Watching Scylla serving 1 Million operations per second

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In this post we present more details about Scylla’s behavior during the benchmark behind these results.

Scylla is all about performance and thus we decided to push metrics using collectd protocol.We sprinkled quite a few counters, which can be used to monitor its internals. Scylla can be configured to export them periodically to collectd. In our setup collectd was configured to further sent the events to riemann. and riemann-dash was used to monitor it.

As explained in the architecture section, Scylla server is composed out of many shards as the number of cores. Those shards are internal objects, transparent for client-side tools. A shard is self-contained resource unit and owns a single cpu (thread), ram (NUMA local), own sstables and even its own NIC queue. The magic behind Scylla is to activate all shards in parallel, where the load distributed evenly over all shards.

Scylla counters used in this post are:

  • transport-<shard>/total_requests-requests_served – the number of CQL requests served per time unit
  • cache-<shard>/bytes-total – memory reserved for cache
  • cache-<shard>/bytes-used – memory used by live objects inside cache
  • cache-<shard>/total_operations-hits – number of cache hits per time unit
  • cache-<shard>/total_operations-misses – number of cache misses per time unit
  • cache-<shard>/total_operations-insertions – number of entries inserted into cache per time unit
  • cache-<shard>/total_operations-merges – number of entries merged into cache per time unit
  • cache-<shard>/objects-partitions – number of partitions held by cache
  • lsa-<shard>/bytes-non_lsa_used_space – memory allocated using standard allocator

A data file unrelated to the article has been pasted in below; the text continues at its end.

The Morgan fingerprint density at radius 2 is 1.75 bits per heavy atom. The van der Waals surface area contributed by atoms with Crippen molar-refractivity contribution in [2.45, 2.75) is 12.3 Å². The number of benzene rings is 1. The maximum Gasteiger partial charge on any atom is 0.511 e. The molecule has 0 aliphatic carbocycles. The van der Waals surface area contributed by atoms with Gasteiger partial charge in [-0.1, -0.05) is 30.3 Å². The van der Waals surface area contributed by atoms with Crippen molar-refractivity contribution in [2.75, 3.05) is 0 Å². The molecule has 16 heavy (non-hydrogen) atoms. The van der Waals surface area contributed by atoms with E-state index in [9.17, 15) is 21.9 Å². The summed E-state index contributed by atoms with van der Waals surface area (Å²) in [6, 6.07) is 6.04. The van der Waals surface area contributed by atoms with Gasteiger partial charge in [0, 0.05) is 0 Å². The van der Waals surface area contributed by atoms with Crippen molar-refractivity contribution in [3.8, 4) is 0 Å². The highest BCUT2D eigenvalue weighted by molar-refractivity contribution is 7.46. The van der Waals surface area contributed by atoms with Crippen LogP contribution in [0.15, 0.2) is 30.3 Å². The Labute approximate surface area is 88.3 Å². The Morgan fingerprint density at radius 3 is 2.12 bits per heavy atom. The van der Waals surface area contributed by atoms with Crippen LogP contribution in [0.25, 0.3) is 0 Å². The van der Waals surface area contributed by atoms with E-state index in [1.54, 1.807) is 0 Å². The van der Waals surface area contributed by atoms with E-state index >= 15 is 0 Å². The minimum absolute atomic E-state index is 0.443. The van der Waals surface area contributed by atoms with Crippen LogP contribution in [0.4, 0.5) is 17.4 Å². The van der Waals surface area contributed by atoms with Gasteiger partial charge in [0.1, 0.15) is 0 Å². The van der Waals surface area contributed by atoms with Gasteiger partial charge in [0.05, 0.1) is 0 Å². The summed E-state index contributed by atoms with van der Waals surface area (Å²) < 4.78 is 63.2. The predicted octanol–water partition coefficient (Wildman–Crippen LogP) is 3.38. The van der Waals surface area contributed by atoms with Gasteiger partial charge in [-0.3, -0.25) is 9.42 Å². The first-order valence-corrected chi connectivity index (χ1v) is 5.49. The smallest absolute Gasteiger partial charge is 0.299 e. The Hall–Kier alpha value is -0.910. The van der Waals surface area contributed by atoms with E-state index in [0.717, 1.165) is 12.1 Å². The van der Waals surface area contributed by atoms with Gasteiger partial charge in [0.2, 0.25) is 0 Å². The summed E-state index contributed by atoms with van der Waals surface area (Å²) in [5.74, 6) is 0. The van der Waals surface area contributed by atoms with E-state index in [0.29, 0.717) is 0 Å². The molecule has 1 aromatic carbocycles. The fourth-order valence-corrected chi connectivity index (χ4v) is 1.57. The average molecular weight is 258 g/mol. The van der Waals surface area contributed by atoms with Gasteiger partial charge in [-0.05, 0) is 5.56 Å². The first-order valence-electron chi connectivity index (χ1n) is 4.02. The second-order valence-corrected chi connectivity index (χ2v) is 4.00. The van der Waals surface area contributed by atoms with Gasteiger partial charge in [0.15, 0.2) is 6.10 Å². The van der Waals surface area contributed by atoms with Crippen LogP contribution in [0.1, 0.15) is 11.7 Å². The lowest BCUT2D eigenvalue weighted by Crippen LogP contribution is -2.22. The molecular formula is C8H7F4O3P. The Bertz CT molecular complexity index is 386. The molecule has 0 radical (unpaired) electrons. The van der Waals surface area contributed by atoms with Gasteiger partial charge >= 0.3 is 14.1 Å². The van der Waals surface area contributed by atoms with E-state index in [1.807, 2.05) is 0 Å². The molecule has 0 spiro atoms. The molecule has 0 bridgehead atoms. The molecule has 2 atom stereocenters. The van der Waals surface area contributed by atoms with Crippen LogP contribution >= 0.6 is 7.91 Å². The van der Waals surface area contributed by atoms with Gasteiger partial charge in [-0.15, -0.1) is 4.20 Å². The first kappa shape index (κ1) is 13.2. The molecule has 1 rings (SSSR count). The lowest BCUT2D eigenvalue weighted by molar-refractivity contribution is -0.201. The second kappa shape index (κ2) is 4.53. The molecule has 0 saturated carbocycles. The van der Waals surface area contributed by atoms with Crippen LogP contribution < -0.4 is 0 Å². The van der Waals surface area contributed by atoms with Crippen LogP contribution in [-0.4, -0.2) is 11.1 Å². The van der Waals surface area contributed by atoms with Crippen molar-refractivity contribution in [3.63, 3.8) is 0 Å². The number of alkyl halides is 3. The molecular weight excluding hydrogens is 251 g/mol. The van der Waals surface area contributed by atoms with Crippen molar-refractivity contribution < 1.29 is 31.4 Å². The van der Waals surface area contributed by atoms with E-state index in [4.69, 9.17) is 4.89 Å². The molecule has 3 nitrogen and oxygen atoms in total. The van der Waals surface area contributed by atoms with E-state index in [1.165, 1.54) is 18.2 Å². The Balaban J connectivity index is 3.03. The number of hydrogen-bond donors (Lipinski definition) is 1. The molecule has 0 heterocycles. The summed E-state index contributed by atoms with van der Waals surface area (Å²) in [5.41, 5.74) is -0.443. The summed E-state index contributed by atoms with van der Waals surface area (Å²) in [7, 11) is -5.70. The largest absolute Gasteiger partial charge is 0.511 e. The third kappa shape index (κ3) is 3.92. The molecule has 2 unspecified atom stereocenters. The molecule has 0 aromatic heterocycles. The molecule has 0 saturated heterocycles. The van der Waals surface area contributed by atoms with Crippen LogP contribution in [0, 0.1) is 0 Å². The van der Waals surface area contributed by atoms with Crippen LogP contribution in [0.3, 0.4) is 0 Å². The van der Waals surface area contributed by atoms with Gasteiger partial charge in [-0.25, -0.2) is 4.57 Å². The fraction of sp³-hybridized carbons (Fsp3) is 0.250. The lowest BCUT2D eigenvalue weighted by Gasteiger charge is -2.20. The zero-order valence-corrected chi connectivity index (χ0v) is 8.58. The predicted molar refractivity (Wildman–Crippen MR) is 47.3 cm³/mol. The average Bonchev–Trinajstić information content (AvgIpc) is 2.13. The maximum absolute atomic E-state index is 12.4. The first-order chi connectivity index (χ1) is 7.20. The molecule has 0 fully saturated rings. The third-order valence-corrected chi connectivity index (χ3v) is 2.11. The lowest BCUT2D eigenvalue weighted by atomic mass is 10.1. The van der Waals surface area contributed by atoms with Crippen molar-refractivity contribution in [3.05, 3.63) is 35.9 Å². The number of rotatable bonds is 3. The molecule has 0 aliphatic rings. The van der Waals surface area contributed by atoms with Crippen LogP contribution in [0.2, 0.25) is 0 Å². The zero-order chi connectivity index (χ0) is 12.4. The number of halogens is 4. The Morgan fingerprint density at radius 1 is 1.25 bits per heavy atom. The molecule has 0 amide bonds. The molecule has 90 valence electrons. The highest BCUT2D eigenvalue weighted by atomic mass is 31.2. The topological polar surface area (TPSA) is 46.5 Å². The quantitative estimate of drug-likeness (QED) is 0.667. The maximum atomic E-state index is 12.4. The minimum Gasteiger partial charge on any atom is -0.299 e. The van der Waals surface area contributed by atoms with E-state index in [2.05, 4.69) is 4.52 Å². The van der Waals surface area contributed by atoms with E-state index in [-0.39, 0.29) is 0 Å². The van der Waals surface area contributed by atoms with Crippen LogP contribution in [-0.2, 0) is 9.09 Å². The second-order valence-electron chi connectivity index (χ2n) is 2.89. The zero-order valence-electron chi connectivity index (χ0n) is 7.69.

• lsa-<shard>/bytes-total_space – memory reserved for log-structured allocator (LSA)
  • lsa-<shard>/bytes-used_space – memory used by live objects inside LSA

Each shard exports its own value of the counters (hence the <shard> part). To see a grand total for all shard, we can define a new aggregate event in Riemann config. For example, this is how transport/total_requests_served is defined:

    (where (service #"transport.*requests_served")
        (coalesce (smap folds/sum
        (with {:service "transport/total_requests_served"} index)))

In addition to Scylla counters, it’s worthwhile to monitor statistics of disk and network interface:

  • interface-<name>/if_packets/rx
  • interface-<name>/if_packets/tx
  • interface-<name>/if_octets/rx
  • interface-<name>/if_octets/tx
  • disk-<name>/disk_octets/read
  • disk-<name>/disk_octets/write

Those are exported by standard collectd plugins.

Populating the database

Scylla doesn’t depend on the system’s page cache for caching sstable data. Instead, it takes over the memory which in case of Cassandra would be dedicated for page cache and manages it on its own. We can monitor cache performance using counters, which will be demonstrated below.

Scylla uses two memory allocators. One is the Seastar allocator, which is used for general purpose allocations. The other one is the log-structured allocator (LSA) which is used to allocate objects belonging to both memtable and cache.

Below is a screenshot of a dashboard when the database is populated with new partitions: